Letters for June 17-23, 2004 | New Times Broward-Palm Beach

Letters for June 17-23, 2004

Baked or Fried?

Stop the drunks! Chuck Strouse's June 10 column, "Half Baked," is one-sided, piece-of-shit journalism. What should emergency room employees do with people out of their mind on drugs and alcohol? Release them? This woman pulled her catheter out. Do you know what a catheter is? Would a sane person pull one out? This woman took four times the recommended dose of a medication, then followed that with seven or eight different kinds of liquor, and you want us to be mad at the hospital?

Let's put the blame where it belongs. She drank far more than she could handle. Go to the emergency room any weekend; there will be patients there who are out of control from taking too much drugs and booze. Ask any E.R. nurse, any police officer, or any nightclub bouncer. Nice person plus too much drugs and alcohol equals lunatic. The lesson to be learned here isn't that the Baker Act law is a bad law. The lesson here is: Don't get shitfaced and act all crazy. The hospital doesn't care about her money (she doesn't pay her bills anyway); the hospital cares about protecting its workers from combative drunks.

Bill Howard

Via the Internet

Save the sane: I found Chuck Strouse's June 10 column on the Baker Act very compelling. Clearly, there was a gross injustice done here to a young woman who, in my opinion, didn't need to be in a psychiatric ward.

Perhaps I can write to my congressman or to Tallahassee to put an end to the abuse of that piece of legislation called the Baker Act.

Carol A. Mittleman


Screw the Gaffer's Tape Too

Miracle meat: Regarding your marvelous June 10 article on hurricane preparation ("New Times' Hurricane Guide"), I would like to offer the following suggestion that could save a countless number of lives -- Intercourse the Spam!

Paul Freier

Via the Internet

A Dozen Deceits

By free weekly: It's a good cult: In Eric Alan Barton's June 3 story "Protect the Abuser," the writer hides his conscience behind quoted and unconfirmed sources. I don't have a problem with his reporting what probably is a huge problem in the Twelve Tribes. But I see that he falls for every piece of bull about the Tribe. All that does is discredit his article even if there are things he did get right. It's because of people like Barton that reporters have the reputation they deserve -- they are considered a bunch of liars and twisters of facts. No wonder the world is so screwed up. Too bad Barton couldn't get things straight; it might have really exposed the truth. I guess that's what two-bit, third-rate reporters are all about. Too bad.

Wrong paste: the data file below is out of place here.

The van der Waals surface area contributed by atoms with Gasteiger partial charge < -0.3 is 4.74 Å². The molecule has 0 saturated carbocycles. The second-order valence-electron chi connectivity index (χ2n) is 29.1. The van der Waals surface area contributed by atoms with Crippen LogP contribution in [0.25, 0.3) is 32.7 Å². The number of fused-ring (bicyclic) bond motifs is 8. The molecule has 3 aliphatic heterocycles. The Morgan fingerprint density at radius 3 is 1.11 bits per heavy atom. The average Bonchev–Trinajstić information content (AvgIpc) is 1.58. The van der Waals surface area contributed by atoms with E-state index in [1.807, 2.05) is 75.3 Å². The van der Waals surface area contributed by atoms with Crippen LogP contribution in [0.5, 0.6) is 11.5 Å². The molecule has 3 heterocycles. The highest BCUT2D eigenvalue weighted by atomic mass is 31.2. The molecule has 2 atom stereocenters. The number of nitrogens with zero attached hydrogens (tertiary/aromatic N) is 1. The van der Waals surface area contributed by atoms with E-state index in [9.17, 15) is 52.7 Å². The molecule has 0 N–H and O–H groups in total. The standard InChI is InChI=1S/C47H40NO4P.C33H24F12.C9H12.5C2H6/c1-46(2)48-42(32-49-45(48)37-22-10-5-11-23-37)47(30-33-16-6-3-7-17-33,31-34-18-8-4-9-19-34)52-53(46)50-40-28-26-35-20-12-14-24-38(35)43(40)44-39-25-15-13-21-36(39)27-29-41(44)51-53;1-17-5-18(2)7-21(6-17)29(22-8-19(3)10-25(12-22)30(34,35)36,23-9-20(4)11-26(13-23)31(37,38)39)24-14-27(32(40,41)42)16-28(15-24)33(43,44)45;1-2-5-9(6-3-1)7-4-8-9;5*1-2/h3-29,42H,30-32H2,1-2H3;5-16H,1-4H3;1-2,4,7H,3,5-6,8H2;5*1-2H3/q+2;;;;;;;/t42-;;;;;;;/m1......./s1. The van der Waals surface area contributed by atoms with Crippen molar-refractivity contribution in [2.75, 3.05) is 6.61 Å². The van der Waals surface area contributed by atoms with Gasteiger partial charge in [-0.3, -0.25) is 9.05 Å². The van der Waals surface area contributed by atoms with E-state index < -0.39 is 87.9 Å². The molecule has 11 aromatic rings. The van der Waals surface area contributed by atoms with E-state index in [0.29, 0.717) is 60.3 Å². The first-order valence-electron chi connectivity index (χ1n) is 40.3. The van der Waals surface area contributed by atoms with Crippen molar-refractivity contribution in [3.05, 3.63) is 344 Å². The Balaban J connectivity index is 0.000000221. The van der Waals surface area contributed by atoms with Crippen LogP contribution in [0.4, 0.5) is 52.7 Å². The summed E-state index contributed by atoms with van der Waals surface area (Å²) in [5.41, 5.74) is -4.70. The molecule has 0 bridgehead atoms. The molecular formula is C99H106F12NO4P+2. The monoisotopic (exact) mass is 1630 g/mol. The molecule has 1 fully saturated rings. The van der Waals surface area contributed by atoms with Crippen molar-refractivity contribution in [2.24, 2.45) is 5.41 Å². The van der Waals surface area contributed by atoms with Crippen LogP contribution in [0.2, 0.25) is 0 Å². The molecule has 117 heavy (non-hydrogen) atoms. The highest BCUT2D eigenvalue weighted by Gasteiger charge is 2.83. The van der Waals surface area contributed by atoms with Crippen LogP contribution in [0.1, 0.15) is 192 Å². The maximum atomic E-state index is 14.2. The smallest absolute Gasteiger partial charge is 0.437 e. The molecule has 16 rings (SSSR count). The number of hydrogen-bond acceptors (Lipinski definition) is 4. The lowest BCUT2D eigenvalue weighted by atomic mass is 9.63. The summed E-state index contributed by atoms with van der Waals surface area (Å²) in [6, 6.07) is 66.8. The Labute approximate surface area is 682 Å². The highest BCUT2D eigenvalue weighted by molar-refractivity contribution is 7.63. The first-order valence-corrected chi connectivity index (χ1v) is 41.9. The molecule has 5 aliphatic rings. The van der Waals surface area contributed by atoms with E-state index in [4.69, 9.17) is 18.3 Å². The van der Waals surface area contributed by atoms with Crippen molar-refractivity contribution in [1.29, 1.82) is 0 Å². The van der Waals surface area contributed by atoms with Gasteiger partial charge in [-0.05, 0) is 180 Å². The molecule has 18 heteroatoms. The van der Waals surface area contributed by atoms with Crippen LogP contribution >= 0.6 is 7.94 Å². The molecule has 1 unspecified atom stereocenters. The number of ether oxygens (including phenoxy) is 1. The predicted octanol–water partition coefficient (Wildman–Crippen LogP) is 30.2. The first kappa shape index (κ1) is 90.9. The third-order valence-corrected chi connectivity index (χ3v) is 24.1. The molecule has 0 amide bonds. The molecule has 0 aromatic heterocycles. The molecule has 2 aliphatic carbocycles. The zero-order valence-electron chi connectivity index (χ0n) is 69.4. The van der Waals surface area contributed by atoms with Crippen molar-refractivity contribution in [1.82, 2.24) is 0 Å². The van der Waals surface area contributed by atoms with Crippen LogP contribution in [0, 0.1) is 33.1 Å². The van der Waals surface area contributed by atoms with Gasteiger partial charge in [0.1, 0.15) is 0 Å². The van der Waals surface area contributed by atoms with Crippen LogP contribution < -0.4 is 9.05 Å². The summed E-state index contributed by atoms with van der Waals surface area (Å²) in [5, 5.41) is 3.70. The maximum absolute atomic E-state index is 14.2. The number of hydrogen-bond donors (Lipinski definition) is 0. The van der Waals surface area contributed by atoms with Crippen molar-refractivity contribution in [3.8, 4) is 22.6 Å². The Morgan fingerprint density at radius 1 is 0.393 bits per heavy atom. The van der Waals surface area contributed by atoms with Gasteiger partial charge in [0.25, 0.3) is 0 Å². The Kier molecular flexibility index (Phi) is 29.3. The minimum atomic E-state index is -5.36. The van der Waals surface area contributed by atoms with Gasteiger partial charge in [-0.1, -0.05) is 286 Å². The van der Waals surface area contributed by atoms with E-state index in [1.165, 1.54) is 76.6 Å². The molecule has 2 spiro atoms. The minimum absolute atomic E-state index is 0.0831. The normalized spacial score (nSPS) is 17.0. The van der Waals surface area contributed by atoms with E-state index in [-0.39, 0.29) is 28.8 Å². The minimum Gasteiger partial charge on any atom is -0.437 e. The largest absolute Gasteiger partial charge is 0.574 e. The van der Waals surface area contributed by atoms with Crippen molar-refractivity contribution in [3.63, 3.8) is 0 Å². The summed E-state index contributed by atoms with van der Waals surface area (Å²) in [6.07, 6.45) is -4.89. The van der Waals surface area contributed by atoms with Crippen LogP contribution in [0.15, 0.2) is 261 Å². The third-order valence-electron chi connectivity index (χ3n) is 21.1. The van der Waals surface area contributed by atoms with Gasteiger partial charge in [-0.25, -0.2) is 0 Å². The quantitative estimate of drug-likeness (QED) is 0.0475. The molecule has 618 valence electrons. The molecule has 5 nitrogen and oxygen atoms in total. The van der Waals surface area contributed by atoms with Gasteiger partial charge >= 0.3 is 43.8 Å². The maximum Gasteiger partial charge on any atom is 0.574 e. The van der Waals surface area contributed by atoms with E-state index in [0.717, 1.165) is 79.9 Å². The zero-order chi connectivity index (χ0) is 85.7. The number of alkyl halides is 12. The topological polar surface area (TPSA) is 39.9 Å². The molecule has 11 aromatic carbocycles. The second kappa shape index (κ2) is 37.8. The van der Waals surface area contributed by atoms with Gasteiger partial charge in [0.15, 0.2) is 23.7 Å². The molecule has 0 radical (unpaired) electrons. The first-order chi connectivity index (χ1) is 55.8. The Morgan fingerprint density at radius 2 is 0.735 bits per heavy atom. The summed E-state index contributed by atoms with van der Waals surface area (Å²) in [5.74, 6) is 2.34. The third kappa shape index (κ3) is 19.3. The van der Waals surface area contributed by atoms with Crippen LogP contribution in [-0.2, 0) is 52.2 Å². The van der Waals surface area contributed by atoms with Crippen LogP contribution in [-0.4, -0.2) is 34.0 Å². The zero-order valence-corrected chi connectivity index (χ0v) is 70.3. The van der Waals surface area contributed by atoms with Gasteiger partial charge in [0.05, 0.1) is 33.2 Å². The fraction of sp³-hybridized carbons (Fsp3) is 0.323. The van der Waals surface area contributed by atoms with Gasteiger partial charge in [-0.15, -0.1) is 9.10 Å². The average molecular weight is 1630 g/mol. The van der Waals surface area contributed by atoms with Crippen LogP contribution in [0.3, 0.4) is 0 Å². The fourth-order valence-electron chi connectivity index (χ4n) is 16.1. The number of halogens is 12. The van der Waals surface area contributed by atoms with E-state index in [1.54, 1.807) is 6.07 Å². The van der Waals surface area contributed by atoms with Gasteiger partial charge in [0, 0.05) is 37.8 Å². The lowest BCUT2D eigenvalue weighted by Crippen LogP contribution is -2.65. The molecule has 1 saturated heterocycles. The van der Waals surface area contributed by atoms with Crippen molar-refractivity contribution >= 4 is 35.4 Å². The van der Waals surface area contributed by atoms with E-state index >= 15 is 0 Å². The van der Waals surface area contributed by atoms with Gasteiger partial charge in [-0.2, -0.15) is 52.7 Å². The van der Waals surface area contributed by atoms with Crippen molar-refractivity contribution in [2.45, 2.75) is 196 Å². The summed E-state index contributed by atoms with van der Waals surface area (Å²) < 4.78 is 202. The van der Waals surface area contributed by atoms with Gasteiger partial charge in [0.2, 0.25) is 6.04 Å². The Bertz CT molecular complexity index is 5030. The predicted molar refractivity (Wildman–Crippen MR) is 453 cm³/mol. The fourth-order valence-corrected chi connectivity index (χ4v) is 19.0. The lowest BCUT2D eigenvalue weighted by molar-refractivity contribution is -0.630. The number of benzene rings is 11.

Your quote: "Yoneq's whereabouts are known only to church elders, though there have been reports that he lives a lavish lifestyle in the Mediterranean."

Well, this quote is laughable. Anyone who would like to know where he is can simply call and ask. Currently, he resides in Vista, California, and has been there for a few years. As for the idea that he lives in luxury anywhere is just as silly. The Mediterranean? There isn't even a community there. He lives with those in the community and is about as humble as they get.

This claim is also about as bad as it gets. The community makes a point of buying homes that are in the heart of villages and cities. People can come visit anytime they want and stay as short as they wish or as long as they wish.

These kinds of things have been said by many for many years. So have many other things in the story. No one is "forced" into any servitude or does any kind of servitude. If Barton were to talk to anyone who lives in the tribes, he'd have a better understanding of their lives.

If there is a real problem with child molesters being covered up, it rightfully needs to be exposed. But when a writer gets even the simple things wrong, it casts doubt on the whole issue.

Gregory Giro

Burlington, Vermont

Scrap Scripps

Save $700 million: I found Eric Alan Barton's article about Gov. Jeb Bush's enticing Scripps to locate in Florida ("The Great Slurp," June 3) to be interesting and enlightening. I was filled with enthusiasm when first hearing about this major "coup," but now I have my reservations. Thanks for opening my mind. I hope you've reached others.

Deborah Rosanski

Pembroke Pines

And pay the teachers: In regards to "The Great Slurp": First of all, my wife teaches in Broward County. Six hundred million dollars would go a long way for all of the teachers in Florida. Jeb should know that zero teachers will vote for him or his brother. Both of their education policies stink. I wonder just how many Florida students will be able to work at Scripps (I mean public school students) other than in lawn service. All state employees should protest. After all, 3 percent doesn't cut it.

C. Lee

Oakland Park